All writers face the dreaded query. Did I put enough information? Did I put too much? Did I have a great hook? Am I submitting to the right publisher or agent?
These are just a few questions that run through a writer’s mind when mailing or clicking the send button for the query. So, how do you answer these questions and the many others that go along with the job of crafting a query?
Well, the first simple response to this question is to READ the publisher’s or agent’s guidelines.
Okay, that’s not accurate-you need to STUDY and FOLLOW those guidelines precisely.
Items to watch for when reading those guidelines:
1. What genre does that particular publishing house, agent, or magazine publish?
2. Does the publisher/agent accept simultaneous submissions?
3. Is there a specific word count involved if querying for articles?
4. Does the publishing house accept unagented queries?
5. Does the magazine only accept specific themes, if so, is your article on target?
This list is not complete, there are obviously more items to watch out for. So, we go back to the main rule for querying: FOLLOW the GUIDELINES!
But, following the guidelines is just part of the querying process; you also need to know some inclusion essentials.
Six rules to use that will help you create a winning query:
1. Be professional. Writing is a business just like any other – it’s important to treat it as such.
2. Be sure to include your contact information: address, telephone number, email address and website.
3. If you were referred by someone, include it in the query. Every little bit helps, but be sure it’s a referral from someone the editor actually knows.
4. Write tight – be specific and jump right in. You want to provide enough information to motivate the editor to want more, but you need to keep it to one page.
5. The first paragraph is explaining that you’ve visited the company’s website and found they are accepting your genre. Or, you might simple state that you are submitting your manuscript for her review.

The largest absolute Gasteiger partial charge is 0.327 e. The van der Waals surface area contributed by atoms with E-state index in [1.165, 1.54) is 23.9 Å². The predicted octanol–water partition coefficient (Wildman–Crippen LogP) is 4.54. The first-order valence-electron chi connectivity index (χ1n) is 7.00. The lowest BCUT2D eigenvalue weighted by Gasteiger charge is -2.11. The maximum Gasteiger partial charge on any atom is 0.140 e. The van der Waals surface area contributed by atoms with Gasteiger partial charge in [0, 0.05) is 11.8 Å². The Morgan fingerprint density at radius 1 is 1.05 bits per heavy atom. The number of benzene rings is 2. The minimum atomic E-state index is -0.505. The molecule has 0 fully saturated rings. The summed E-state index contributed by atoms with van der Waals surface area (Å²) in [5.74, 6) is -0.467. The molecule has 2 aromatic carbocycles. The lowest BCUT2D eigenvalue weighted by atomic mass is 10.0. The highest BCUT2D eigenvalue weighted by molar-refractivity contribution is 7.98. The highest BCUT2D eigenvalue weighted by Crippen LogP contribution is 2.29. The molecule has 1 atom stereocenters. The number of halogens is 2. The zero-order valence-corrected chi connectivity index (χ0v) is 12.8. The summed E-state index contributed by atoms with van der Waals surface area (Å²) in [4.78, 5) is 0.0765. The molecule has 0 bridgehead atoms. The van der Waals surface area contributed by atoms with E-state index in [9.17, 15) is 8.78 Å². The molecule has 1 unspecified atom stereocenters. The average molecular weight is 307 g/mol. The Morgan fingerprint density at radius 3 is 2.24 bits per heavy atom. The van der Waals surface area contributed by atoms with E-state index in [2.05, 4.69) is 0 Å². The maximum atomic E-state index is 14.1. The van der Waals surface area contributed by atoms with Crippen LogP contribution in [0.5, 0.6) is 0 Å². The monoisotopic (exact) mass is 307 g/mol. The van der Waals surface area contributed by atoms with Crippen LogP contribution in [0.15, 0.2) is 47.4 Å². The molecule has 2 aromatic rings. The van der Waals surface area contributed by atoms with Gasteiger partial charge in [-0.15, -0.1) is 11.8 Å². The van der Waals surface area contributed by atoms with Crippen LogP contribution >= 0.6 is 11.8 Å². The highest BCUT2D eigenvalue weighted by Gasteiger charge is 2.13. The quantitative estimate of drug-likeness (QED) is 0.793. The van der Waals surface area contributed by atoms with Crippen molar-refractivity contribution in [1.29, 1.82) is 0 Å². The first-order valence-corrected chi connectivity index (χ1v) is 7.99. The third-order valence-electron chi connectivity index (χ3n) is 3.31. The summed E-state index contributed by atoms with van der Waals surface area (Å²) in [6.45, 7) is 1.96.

In this paragraph you can include the genre and the word count. And, it’d be a good idea to mention a published book that it might be similar to.
Dear [Editor’s Name],
I’d like to introduce my 15,000 word fantasy chapter book, WALKING THROUGH WALLS, for your consideration. It is in the flavor of A SINGE SHARD by Linda Sue Park.
6. The second paragraph is the pitch. Within a couple of sentences you need to hook the editor or agent. Give a brief description of the story – just the essentials.
EXAMPLE of a first sentence for this paragraph:
In 16th century China, Wang works in the rice fields with his father, but this is not the life he wants.
In just one sentence, the time period is established along with the setting and conflict.
7. The third paragraph is about you. Again, keep it brief and include your credentials. Limit personal information unless it adds to your credentials as a writer qualified to write for this publisher or agent.
This is also the place you’ll briefly mention your marketing platform.
I had a client, who at the time she was querying agents, had around 45,000 Facebook followers and around 15,000 Instagram followers. She also had a website. These are things that are definitely worth mentioning!
Publishers and agents appreciate when authors already have an author platform up and running. In fact, if a contract is between ‘platformless’ you and another author who is equally qualified, but does have a platform in place, guess who’ll get that contract.
8. The fourth paragraph is your conclusion. Thank the editor/agent for his time and mention if you are enclosing a SASE (self-addressed and stamped envelope) and if the query is a simultaneous submission.
A good way to practice for queries and pitches is to write a one sentence ‘out of the ball park’ description of your manuscript. This will help you to think and write tight and choose the perfect words to hook the reader and convey the essence of your story.
MORE ON WRITING FOR CHILDREN
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A version of this article was originally published by Karen Cioffi at: